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A Photographer’s Century Old Notebook Uncovered In The Antarctic

By Michelle Bird on October 24th 2014


George Murray Levick

In 1911, Captain Scott and others, set out on the Terra Nova expedition– a fatal event that took the life of Scott and two other men. Now, more than a century later after the tragedy, the photographer’s notebook has washed out of the melting snow from the hut they used as their base in the Antarctic. The notebook was left behind when George Murray Levick– official photographer, zoologist and surgeon– alongside a few others from the expedition returned home safely, after Scott and two members had died in the tent on the Ross Ice Shelf in March of 1912.

Levick’s notebook titled Wellcome Photographic Exposure Record and Diary 1910,  contains photographs he captured during the expedition, as well as pencil notes of dates, subjects and exposure details– information documented before the crew met face-to-face with a horrendous winter.

George Murray Levick notebook Captain Scott

Levick and the rest of the team spent months studying one of the largest penguin colonies of the world, when a terrible winter emerged, and they were trapped in Antarctica with no escape. An early pack of ice made it impossible for the ship to get to them. In the winter of 1912, the men survived in a tight ice cave they dug on Inexpressible Island, using blubber for food and fuel; the team escaped after walking 200 miles back to Hut Point.


Group at Cape Adare, May 1911. Campbell, Levick, Abbott, Browning, Dickason

Researchers thought the hut and all of the contents inside, including food, supplies, clothing, would remain intact and well-preserved forever. With heavy climate changes in the area, snow has melted around the building during the annual thaw, exposing various objects. Levick’s notebook hasn’t been the only thing to surface; the Antarctic Heritage Trust also discovered many photo negatives.


Northern Party’s hut at Cape Adare

So what happened to Levick? Firstly, he was given leave from his service in the Royal Navy to join Scott’s expedition. Upon returning home, he ended-up serving in the First World War, survived the Gallipoli campaign, founded the British Schools Exploring Society in 1932, and at 64 returned to the Navy as a trainer specializing in fitness and survival techniques during WWII. He passed away in 1956.

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Levick’s notebook definitely provided a missing link of the official expedition record. You can take a look at the video below, and check out the steps researchers at the Antarctic Heritage Trust have taken to preserve the 100-year old notebook.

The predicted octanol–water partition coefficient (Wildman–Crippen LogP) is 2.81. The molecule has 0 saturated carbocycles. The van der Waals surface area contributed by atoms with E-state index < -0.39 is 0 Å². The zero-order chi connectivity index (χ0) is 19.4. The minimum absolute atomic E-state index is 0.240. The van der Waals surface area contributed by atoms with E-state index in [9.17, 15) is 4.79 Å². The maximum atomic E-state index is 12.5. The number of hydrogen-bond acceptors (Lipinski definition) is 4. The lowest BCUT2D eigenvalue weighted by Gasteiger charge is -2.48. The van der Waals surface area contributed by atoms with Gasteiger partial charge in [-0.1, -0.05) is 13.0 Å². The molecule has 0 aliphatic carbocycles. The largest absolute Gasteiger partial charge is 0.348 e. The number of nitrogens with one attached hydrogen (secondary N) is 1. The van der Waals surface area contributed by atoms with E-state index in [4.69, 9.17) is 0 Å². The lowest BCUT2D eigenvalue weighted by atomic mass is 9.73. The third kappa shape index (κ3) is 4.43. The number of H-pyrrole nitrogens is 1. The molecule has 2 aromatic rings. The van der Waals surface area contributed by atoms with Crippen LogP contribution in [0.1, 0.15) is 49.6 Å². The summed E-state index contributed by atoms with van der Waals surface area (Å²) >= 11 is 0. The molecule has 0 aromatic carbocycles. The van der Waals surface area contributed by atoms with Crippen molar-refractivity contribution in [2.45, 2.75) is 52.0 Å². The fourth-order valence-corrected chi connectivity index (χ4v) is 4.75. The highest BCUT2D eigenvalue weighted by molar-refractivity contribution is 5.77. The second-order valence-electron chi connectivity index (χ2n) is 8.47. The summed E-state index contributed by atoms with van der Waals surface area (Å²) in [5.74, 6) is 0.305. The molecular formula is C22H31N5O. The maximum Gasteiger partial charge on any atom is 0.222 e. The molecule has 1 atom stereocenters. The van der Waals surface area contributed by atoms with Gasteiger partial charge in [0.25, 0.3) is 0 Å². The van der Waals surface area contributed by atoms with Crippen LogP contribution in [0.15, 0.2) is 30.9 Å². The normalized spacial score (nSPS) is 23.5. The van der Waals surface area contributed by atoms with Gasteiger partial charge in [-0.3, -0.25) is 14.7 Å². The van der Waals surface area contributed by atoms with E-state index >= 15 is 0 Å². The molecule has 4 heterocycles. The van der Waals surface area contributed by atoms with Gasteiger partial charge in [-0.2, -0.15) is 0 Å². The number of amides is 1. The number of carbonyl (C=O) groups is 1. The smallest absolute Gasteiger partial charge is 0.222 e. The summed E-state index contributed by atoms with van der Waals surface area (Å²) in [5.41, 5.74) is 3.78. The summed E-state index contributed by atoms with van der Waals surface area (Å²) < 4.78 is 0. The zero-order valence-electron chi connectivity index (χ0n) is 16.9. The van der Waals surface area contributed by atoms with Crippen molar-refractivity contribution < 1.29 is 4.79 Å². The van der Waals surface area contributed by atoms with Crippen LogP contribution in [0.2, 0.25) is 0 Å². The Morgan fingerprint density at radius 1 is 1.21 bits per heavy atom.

Images: Courtesy of the Scott Polar Research Institute

[via] The Guardian

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Michelle Bird is a Southern California based freelance photographer and writer, with a strong focus on music, editorial and portrait photography. She is the founder and creative force behind the music+culture online blog Black Vinyl Magazine, and can often be found in the photo-pit shooting the latest concerts in town. She has a strong passion for art, exploring, vintage finds and most of all animals. Connect with her through Email,
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Q&A Discussions

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  1. Basit Zargar


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  2. Jason Boa

    Awesome I have seen an exhibition of this photographers work in the Antarctic and it is phenomenal , to produce such sharp and timeless images in such conditions is incredible

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  4. David Hall

    It’s always so inspiring to find hidden treasures from the past.

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  5. Ian Moss


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  6. Peter Nord

    Wonder how long it took them to walk out 200 miles. Years ago I met a fellow who took part in an ill-fated 1957 International Geophysical Year expedition during which they lost their food. He said seal blubber was the most terrible tasting stuff.

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  7. Tyler Friesen

    This is remarkable

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